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SCIENCE: Lecture examines asteroid impact on dinosaurs

SCIENCE: Lecture examines asteroid impact on dinosaurs

From Staff Reports
Published Tuesday, March 29, 2022
Updated Monday, April 11, 2022, with photos from the event

Tomorrow’s special lecture proposes a look at the asteroid that scientists say ended the last era of dinosaurs about 65 million years ago.

NASA image: artist rendering of asteroid believed to have killed off the dinosaurs
Image credit: NASA/JPL-Caltech
This NASA artist’s concept shows a broken asteroid. Scientists believe a giant asteroid, which may have originated in the Main Asteroid Belt of the Sol System, made its way to Earth and possibly brought about the end of the dinosaurs. NASA’s WISE mission ruled out the leading suspect, a member of the Baptistina family of asteroids.

Scheduled for 7 p.m. tomorrow in the Texas A&M International University Center for the Fine and Performing Arts Recital Hall, Room 236, Professor Sean Gulick of the Jackson School of Geosciences, University of Texas-Austin looks at the Chichulub asteroid’s impact on Earth history.

Dr. Sean Gulick speaks
T. Rob Brown | Bridge
Dr. Sean Gulick of the Jackson School of Geosciences, University of Texas-Austin, answers questions from the audience about dinosaurs and the Chicxulub asteroid impact geologic survey he worked with during a presentation Wednesday evening, March 30, 2022, at Texas A&M International University’s Center for the Fine and Performing Arts Recital Hall. This asteroid impact, located along the Gulf of Mexico coast on the Yucatan Peninsula, is the one scientists believe killed off the dinosaurs about 66 million years ago. The event was sponsored by the College of Arts and Sciences and the Lamar Bruni Vergara Planetarium at TAMIU.

For decades, paleontologists and other scientists looked at the Yucatan Peninsula site in Mexico for several reasons. One such reason includes the iridium anomaly in this layer of the fossil record, or rock strata. Iridium, a rare metal, typically associated with extraterrestrial impact events by asteroids, shows up in an unusual abundance along the border of numerous mass extinction-level events on Earth–including along the Cretaceous and Paleogene boundary.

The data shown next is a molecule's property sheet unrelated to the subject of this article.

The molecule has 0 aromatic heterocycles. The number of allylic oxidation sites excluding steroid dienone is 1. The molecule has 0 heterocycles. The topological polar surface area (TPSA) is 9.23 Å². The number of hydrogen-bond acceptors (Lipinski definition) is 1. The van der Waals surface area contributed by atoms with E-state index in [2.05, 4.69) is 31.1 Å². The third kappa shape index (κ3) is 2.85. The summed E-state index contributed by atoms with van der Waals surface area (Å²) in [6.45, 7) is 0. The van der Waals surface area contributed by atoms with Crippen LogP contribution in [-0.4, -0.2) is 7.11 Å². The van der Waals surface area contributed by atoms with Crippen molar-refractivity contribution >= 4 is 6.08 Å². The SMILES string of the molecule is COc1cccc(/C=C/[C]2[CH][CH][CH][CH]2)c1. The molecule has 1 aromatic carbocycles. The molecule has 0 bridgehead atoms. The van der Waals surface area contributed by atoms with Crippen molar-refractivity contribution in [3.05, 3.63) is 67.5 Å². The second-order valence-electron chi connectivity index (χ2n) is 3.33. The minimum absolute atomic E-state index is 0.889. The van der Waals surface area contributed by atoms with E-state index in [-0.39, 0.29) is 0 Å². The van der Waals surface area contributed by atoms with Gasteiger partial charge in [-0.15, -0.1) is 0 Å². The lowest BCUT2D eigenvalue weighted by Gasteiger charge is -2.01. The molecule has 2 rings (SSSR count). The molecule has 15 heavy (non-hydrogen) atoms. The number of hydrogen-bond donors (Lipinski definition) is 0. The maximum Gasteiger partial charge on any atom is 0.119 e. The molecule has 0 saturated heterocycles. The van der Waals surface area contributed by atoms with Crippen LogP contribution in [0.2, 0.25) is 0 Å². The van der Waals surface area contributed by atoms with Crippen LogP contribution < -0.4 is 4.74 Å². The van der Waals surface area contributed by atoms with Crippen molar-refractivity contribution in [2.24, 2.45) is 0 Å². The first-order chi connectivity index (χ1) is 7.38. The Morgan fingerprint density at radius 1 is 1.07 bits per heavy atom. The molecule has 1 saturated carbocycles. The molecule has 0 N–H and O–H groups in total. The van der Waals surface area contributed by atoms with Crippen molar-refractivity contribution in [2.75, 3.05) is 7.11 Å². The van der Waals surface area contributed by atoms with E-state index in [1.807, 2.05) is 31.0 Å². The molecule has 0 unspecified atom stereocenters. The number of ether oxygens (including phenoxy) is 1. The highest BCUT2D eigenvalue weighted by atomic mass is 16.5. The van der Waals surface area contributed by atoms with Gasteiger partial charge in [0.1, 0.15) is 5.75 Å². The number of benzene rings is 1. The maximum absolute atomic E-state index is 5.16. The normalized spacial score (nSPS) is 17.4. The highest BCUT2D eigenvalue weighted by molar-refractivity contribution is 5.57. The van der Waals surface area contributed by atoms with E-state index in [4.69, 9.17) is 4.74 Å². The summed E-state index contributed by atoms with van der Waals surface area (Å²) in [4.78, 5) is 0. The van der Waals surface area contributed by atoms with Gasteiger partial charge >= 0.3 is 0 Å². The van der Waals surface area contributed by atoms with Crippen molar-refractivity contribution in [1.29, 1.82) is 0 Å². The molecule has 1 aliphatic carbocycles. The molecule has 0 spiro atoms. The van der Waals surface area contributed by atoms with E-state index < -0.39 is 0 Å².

Dr. Sean Gulick shows an overhead display
T. Rob Brown | Bridge
Dr. Sean Gulick of the Jackson School of Geosciences, University of Texas-Austin, speaks about the Chicxulub asteroid impact geologic survey he worked with during a presentation Wednesday evening, March 30, 2022, at Texas A&M International University’s Center for the Fine and Performing Arts Recital Hall. This asteroid impact, located along the Gulf of Mexico coast on the Yucatan Peninsula, is the one scientists believe killed off the dinosaurs about 66 million years ago. The event was sponsored by the College of Arts and Sciences and the Lamar Bruni Vergara Planetarium at TAMIU.

The lecture is free and open to the public, with support from Guillermo “Memo” Benavides and organized through the College of Arts and Sciences and its Lamar Bruni Vergara Planetarium.

Dr. Sean Gulick, right, and Dr. Peter Davis
T. Rob Brown | Bridge
Texas A&M International University Director of the Lamar Bruni Vergara Planetarium Peter Davis, left, with Dr. Sean Gulick of the Jackson School of Geosciences, University of Texas-Austin, during Gulick’s visit Wednesday evening, March 30, 2022, at TAMIU’s Center for the Fine and Performing Arts Recital Hall. This asteroid impact, located along the Gulf of Mexico coast on the Yucatan Peninsula, is the one scientists believe killed off the dinosaurs about 66 million years ago. The event was sponsored by the College of Arts and Sciences and the Planetarium at TAMIU.
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